In March, I took a fascinating class with Gwen Hernandez on working with the software program, Scrivener . Scrivener, available from Literature and Latte, is widely touted as a totally wonderful program for writing, and while I had owned it for a while, I knew I needed guidance in fully taking advantage of its many features. The class was great. Hernandez laid out daily information in chunks that were just right to absorb and work with. The homework was easy and helpful. I end the month with a growing level of comfort with using Scrivener—in fact, this post is written in Scrivener. Overall, though, I still have questions about how useful it is when compared to regular word processors.
WYSIWYG: What You See Is What You Get
Scrivener is not a WYSIWYG (What You See Is What You Get — pronounced Wizziwig) word processor. I am old enough to remember how exciting it was to actually get a WYSIWYG word processor, to have the ability to SEE what your document would look like. In that respect, Scrivener is a throw-back to a time when typewriters were the only way to get your story on paper and then you left it to a printer to actually typeset a page. Let me quickly say, Scrivener is anything but a throwback in any other respect; it’s a complex program with many features.
But let’s discuss the WYSIWYG question. Do you want to SEE what your words will look like when typeset/printed as you create the story?
Creating in WYSIWYG. I’ve done it both ways. Joel Friedlander sells book design templates, which allow authors to design and layout a book in MSWord. There are many arguments for and against using MSWord for this and I don’t want to get into that. Instead, I want to focus on my experience of writing in an exact WYSIWYG environment. I had a novel almost done when I put it into a template and worked with that environment as I revised. I found it fascinating and enjoyable. I found that it did affect how I wrote: the voice, the wording, chapter length and more. The choice of typeface mattered. The layout on the page mattered. The story demanded a certain voice, which was strengthened by the layout and design. In fact, I loved it.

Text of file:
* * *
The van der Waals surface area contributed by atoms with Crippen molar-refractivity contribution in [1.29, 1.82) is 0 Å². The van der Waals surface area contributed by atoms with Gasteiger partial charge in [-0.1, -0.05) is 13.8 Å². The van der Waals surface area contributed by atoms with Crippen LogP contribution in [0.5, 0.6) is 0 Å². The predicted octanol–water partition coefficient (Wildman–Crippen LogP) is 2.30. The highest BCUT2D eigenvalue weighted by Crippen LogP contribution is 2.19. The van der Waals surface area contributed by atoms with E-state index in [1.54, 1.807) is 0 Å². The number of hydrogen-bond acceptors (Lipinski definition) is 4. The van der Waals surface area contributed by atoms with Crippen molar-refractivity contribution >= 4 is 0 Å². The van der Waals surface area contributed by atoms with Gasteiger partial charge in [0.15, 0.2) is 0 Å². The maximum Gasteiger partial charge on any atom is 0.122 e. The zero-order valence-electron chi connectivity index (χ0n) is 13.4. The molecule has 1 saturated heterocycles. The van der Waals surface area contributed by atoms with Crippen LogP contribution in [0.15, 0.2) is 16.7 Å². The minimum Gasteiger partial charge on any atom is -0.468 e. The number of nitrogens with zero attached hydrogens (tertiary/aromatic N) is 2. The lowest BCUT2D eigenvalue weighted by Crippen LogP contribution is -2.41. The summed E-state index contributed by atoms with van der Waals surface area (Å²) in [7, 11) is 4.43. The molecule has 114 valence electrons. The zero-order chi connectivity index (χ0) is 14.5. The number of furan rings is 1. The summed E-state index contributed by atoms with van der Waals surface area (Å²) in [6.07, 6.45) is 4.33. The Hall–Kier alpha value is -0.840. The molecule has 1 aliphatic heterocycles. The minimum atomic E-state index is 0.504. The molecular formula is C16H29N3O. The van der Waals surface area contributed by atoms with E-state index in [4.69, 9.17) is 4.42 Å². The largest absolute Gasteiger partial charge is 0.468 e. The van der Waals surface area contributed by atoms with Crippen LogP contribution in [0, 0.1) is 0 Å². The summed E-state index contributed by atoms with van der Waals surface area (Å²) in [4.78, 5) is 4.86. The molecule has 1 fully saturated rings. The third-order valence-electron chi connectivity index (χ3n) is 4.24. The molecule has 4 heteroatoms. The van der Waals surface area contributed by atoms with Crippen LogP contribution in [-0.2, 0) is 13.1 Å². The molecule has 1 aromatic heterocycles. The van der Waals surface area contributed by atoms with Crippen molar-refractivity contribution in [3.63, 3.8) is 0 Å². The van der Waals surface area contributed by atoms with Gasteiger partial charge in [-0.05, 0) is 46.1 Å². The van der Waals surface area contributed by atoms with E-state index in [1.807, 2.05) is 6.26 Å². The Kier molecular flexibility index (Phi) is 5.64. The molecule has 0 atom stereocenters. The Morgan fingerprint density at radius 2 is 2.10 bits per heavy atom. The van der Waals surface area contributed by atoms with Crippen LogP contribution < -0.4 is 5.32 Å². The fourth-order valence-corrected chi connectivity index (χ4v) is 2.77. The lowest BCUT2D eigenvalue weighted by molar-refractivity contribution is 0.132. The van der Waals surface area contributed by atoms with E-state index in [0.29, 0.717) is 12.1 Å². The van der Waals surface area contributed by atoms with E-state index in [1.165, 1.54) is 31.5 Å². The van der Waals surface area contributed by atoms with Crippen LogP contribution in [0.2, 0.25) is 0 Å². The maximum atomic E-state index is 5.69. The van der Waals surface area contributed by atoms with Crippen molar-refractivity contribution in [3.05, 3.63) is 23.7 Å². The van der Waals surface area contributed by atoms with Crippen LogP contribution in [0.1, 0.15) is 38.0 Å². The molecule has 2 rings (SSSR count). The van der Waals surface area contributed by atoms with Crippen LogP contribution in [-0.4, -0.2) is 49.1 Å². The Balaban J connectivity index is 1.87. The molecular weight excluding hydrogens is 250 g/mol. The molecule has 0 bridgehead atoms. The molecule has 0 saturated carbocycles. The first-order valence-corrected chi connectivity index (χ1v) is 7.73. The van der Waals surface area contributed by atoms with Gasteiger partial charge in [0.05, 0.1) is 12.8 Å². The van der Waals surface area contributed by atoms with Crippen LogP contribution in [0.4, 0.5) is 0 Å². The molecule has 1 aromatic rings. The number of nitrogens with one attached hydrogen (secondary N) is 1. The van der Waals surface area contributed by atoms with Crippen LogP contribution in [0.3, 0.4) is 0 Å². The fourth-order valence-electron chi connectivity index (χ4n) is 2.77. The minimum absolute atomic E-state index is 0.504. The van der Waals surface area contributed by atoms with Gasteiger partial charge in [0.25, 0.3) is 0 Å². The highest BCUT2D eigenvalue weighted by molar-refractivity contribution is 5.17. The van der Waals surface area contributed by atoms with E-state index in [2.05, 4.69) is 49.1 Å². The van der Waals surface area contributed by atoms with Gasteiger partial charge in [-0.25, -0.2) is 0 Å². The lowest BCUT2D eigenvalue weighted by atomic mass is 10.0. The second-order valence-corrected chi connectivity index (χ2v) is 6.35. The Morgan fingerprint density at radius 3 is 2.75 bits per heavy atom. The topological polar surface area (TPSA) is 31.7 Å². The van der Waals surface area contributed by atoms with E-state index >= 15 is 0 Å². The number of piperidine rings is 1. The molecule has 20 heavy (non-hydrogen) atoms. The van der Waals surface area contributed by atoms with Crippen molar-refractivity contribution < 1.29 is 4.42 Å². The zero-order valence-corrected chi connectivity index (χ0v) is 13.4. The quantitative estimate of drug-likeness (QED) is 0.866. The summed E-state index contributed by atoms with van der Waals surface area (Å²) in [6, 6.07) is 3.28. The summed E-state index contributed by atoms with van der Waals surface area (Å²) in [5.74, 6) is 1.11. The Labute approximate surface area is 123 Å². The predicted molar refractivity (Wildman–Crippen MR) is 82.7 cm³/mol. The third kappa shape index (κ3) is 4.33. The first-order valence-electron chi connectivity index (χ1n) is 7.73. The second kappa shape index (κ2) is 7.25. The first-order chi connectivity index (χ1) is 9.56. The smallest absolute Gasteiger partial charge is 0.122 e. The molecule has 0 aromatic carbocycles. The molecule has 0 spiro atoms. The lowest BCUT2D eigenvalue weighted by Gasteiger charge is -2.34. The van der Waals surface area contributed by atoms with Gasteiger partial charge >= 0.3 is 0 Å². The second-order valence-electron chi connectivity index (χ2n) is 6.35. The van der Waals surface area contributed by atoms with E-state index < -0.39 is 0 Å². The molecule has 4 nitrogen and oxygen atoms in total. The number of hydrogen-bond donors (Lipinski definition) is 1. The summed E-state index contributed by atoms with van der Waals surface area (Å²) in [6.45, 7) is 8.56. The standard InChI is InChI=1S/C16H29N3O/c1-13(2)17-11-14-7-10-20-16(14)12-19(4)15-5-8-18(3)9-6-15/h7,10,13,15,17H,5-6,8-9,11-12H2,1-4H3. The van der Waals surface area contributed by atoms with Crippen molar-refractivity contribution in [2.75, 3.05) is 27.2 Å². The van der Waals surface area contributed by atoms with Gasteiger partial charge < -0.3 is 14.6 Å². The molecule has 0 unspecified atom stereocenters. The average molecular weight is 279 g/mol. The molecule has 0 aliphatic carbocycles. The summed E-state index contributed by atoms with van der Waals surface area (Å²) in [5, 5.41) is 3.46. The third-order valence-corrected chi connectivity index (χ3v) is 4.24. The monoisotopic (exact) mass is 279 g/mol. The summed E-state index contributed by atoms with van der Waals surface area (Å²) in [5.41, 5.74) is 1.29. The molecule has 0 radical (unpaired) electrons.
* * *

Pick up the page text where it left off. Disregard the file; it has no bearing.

The Compose Window of Scrivener isolates the writing in its own screen and helps you focus.
Creating in Non-WYSIWYG. On the other hand, I am typing this in Scrivener, and it’s definitely NOT WYSIWYG. The environment here is more focused on productivity. I’m writing in the Compose window, which shuts out every other window on my computer and helps me focus on the writing at hand. It tends to increase the flow. However, after you finish a draft, you must Scrivener’s Compile function to export into a printable format. In Gwen Hernandez’s book, Scrivener for Dummies, compiling takes 70 pages because of its complexity. For this blog post, it’s a simple copy and paste into my blogging software. For a novel, an ebook and other common formats, there are presets for compiling that make it simpler. But it’s not WYSIWYG; it’s an extra step to format. You must learn to become an old-fashioned printer and control all sorts of things: fonts, margins, headers, footers, page numbers, and so on. Or at least tweak the presets. Some say the beauty of Scrivener is that you can output the same writing into multiple formats. For some that will be an advantage; for others, it will be a shrug.
The relationship between layout and design and content isn’t straightforward. Maybe I’ll never decide between WYSIWYG or Non-WYSIWYG environments. Maybe it will be on a case-by-case basis. But if you are considering Scrivener as your word processor of choice, you must deal with the WYSIWYG problem. Which environment do you want to write in?
One big advantage of Scrivener is the ability to track metadata, or data about the data. First, in the binder view, the hierarchical structure is always displayed. That’s not much different from a word processor that allows for an outline view. In Scrivener, however, each item is a separate file, and you can drag and drop these files to restructure. Nice—if you need that sort of thing. Of course, the question is this: do you need to restructure your writing often?
Second, you can mark any file (which can be a scene, a snippet of something like a description, or a full chapter—it’s up to you what goes in a file and how finely grained it is) by using one of three methods: labels, keywords, status.
Status. The default Status markings start with To Do and progresses to Finished. In other words, it marks your progress. But you can use status for anything you want. I liked using Status to indicate the setting of a fictional scene because the terms used here show up as watermarks in the cork board view. Making setting visual seemed a good use for metadata.